Kathryn Mason ’14 connects her passion for animals, community service and behavioral research at the Winslow Farm in Norton, Mass.
A helping hand: Since my freshman year I have been a community service intern for the Office of Service, Spirituality and Social Responsibility. I act as a project manager and a liaison, helping to expand Wheaton’s community partnerships and getting students involved in volunteer projects. The summer before I arrived at Wheaton, I came across an article highlighting an initiative at the Winslow Farm in Norton involving rehabilitating and bringing peace to abused and neglected animals. Many students had reached out to Dean Vereene Parnell at the Office of SSSR, inquiring about an animal volunteer program. When I realized how much interest there was, I decided to pursue a partnership between Wheaton and Winslow. More than 40 students contacted me seeking to volunteer, and nearly a semester later, the majority of the student volunteers have remained consistent in their effort.
Horsing around: The same semester that I began volunteering at Winslow Farm, I also reached out to Associate Professor of Psychology Kathleen Morgan regarding my interest in animal communication and training. Professor Morgan and Faculty Associate Shari Morris in the Biology Department were planning a summer research project focused on comparative stress levels in horses using the clicker (positive reinforcement) as their primary method of training. While I was volunteering at the farm, I also began collaborating with them in planning the summer details of the project.
Good behavior: This semester, Professor Morgan and I have been working with the mini-horses at the Winslow Farm, training them in the foundational behaviors needed in order to train the more elaborate behaviors for our upcoming summer project. I have been working on modifying the behaviors in a few of the horses, specifically involving food aggression in the presence of other animals. One of the most enjoyable aspects of training has been getting other interested students involved. It has been amazing having other students to discuss these topics with, and I can’t wait to see where all this experience will take me next.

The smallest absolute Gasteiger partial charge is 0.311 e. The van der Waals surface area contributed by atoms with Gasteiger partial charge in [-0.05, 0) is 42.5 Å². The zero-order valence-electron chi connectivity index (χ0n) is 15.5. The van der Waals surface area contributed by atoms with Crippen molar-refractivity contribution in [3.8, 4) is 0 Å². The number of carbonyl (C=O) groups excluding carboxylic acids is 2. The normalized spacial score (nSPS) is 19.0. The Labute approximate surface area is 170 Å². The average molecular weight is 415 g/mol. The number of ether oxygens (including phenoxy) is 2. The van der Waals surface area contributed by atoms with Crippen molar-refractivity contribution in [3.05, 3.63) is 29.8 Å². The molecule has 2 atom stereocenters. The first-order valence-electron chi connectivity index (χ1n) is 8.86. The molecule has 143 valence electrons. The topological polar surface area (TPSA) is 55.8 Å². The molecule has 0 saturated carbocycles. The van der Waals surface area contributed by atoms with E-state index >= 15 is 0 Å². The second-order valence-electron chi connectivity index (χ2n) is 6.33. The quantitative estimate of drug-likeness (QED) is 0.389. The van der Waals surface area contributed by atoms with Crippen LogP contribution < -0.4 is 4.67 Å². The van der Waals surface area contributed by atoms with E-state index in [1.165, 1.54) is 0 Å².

Why I love it: Working beside animals is like studying a foreign language focused solely on the use of the body. Engaging in the language, you are forced to think critically on your toes and be open to alternative solutions. Like solving a math equation, I love the challenge of understanding animal behavior.
Future plans: I may start a training business, or, perhaps, collaborate with nonprofit animal organizations to teach training techniques and alternative approaches to animal communication. I will be teaching animal training classes at Winslow Farm this summer. Ultimately, I plan on pursuing animal cognition at the graduate level.